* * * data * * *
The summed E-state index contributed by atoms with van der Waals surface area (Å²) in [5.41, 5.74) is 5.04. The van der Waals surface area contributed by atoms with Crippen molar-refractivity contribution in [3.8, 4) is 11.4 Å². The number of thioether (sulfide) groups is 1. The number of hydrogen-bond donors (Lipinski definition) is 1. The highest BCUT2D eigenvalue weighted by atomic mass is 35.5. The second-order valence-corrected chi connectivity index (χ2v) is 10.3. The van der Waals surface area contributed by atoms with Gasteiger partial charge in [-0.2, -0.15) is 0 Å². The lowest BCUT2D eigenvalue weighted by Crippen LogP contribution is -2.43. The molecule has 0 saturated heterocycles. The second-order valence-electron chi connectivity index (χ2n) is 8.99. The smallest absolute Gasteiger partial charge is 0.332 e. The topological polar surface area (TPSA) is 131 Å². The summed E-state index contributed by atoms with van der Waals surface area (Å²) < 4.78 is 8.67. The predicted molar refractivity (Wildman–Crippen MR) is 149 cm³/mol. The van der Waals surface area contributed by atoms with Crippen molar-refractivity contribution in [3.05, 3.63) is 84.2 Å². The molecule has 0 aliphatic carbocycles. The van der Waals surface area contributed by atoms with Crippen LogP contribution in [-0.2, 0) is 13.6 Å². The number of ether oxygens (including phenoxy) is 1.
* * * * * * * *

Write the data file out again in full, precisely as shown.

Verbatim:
The summed E-state index contributed by atoms with van der Waals surface area (Å²) in [5.41, 5.74) is 5.04. The van der Waals surface area contributed by atoms with Crippen molar-refractivity contribution in [3.8, 4) is 11.4 Å². The number of thioether (sulfide) groups is 1. The number of hydrogen-bond donors (Lipinski definition) is 1. The highest BCUT2D eigenvalue weighted by atomic mass is 35.5. The second-order valence-corrected chi connectivity index (χ2v) is 10.3. The van der Waals surface area contributed by atoms with Gasteiger partial charge in [-0.2, -0.15) is 0 Å². The lowest BCUT2D eigenvalue weighted by Crippen LogP contribution is -2.43. The molecule has 0 saturated heterocycles. The second-order valence-electron chi connectivity index (χ2n) is 8.99. The smallest absolute Gasteiger partial charge is 0.332 e. The topological polar surface area (TPSA) is 131 Å². The summed E-state index contributed by atoms with van der Waals surface area (Å²) < 4.78 is 8.67. The predicted molar refractivity (Wildman–Crippen MR) is 149 cm³/mol. The van der Waals surface area contributed by atoms with Crippen molar-refractivity contribution in [3.05, 3.63) is 84.2 Å². The molecule has 0 aliphatic carbocycles. The van der Waals surface area contributed by atoms with Crippen LogP contribution in [-0.2, 0) is 13.6 Å². The number of ether oxygens (including phenoxy) is 1.